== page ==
New York State has enacted a number of temporary emergency measures designed to assist individuals who are financially suffering during this time.  New York State’s Department of Financial Services has enacted protections for insurance policy holders (auto, home, renters, etc.) who have difficulty paying premiums due to COVID-related financial hardships.  These regulations include waiver of late fees for premiums and prohibitions on submitting negative information to credit reporting bureaus for late or missed payments.  Additionally, if an individual can show that they are unable to pay a premium due to a COVID-related hardship, they are eligible to repay that amount over a 12-month period rather than having to pay the entire amount all at once.  Individuals interested in this relief should contact their insurance carriers for more information.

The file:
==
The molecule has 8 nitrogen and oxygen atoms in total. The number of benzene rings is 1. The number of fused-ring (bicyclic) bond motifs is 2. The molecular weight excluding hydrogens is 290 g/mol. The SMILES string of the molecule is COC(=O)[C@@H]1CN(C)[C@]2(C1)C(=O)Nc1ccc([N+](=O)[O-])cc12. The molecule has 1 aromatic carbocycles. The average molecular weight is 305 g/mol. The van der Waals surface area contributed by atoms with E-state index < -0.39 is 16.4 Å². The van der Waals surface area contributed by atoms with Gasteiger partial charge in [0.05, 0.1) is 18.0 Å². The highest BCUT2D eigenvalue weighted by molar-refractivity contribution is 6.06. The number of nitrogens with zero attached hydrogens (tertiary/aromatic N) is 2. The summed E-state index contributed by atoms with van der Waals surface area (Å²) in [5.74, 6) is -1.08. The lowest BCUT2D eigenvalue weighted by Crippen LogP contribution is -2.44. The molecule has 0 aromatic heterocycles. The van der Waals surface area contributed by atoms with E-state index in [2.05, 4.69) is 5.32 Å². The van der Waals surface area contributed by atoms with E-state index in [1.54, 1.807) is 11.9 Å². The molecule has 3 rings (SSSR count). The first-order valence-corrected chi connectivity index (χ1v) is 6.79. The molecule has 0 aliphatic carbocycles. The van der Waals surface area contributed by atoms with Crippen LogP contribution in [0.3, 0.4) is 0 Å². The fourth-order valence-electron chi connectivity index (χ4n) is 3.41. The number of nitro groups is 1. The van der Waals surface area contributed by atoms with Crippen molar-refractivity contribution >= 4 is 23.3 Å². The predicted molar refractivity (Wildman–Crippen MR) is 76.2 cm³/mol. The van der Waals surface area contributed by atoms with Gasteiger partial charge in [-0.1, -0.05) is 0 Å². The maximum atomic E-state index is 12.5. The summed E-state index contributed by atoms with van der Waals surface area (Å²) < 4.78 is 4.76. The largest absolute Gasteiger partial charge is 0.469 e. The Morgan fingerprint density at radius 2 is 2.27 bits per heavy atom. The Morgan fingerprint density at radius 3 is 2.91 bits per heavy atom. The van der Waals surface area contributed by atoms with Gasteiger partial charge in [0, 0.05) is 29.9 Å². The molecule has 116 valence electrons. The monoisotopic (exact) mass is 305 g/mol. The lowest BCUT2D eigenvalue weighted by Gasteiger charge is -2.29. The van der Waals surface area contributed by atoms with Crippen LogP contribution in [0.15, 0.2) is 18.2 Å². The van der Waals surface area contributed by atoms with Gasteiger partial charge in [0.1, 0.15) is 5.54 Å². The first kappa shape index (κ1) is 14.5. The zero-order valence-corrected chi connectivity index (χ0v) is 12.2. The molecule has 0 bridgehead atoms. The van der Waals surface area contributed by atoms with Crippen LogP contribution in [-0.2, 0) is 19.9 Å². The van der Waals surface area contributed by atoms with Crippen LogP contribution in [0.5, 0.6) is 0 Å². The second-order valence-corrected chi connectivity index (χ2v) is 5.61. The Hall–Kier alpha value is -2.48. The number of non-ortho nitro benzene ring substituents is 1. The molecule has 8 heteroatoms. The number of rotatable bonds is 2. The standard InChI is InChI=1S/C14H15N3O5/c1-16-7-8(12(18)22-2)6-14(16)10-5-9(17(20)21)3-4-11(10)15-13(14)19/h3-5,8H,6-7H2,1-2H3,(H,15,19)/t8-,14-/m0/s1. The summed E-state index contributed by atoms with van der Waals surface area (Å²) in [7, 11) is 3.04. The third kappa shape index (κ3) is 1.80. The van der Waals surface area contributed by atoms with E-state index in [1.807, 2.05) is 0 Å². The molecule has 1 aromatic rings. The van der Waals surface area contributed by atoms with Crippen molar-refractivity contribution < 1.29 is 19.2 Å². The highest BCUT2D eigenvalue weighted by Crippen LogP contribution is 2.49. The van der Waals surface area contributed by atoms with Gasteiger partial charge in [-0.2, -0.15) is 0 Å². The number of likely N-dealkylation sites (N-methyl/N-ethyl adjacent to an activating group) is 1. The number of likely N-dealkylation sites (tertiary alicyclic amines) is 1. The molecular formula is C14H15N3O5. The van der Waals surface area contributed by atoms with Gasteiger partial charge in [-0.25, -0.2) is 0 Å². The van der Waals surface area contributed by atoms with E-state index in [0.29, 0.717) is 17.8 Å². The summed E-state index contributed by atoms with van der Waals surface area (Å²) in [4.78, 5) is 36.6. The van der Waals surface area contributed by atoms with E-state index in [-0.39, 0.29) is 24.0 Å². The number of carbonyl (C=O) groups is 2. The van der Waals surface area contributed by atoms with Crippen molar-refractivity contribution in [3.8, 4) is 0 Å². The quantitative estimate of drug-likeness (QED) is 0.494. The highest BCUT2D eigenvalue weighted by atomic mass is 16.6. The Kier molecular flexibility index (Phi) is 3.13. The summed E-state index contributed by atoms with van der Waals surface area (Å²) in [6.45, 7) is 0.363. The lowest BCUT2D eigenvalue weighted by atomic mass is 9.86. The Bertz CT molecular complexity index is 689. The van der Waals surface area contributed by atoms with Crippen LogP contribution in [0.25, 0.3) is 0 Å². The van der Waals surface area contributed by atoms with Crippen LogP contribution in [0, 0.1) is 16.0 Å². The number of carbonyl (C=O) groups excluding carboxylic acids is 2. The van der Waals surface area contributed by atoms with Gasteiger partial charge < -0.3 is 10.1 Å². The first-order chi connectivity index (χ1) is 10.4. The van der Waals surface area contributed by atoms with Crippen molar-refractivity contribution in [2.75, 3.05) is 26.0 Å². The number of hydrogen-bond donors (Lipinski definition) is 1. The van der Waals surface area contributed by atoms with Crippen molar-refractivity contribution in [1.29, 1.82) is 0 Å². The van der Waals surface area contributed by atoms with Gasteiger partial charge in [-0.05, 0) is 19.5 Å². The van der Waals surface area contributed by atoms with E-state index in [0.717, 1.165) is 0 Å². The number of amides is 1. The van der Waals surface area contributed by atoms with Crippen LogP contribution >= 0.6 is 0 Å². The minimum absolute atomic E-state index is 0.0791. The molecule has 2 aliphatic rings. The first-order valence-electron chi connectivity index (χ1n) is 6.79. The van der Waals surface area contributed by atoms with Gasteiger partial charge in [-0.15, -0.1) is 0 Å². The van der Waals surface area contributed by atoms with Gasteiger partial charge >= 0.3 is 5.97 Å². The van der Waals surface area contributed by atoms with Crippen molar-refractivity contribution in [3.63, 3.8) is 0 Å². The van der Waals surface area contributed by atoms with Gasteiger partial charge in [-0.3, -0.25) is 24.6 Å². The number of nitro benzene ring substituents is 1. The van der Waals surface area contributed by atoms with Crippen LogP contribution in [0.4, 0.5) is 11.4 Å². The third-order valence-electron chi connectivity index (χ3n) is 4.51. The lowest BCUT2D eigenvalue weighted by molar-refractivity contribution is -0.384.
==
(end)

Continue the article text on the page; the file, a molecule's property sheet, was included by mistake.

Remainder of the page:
New York has created waivers and special eligibility protections for public assistance for people who are affected by COVID-19.  This includes cash assistance from the Temporary Assistance, Family Assistance and Safety Net programs, Medicaid health insurance, and SNAP (food stamp) benefits.  To apply for these programs, please contact your local Department of Social Services (DSS) office by phone or electronically (see section on status of government offices for contact information).  Alternatively, you can apply for benefits online here:  Due to COVID-19 and the unseasonably cold spring, the HEAP home heating assistance program has been extended until June 30th.  Contact your local HEAP office for details.  Contact information for HEAP offices can be found at  Online applications for state benefits can be made at

Additionally, individuals who lose their health insurance through job loss can apply for health insurance on NY State of Health (including private plans and Medicaid benefits, if qualified) at any time, not just during the special enrollment period.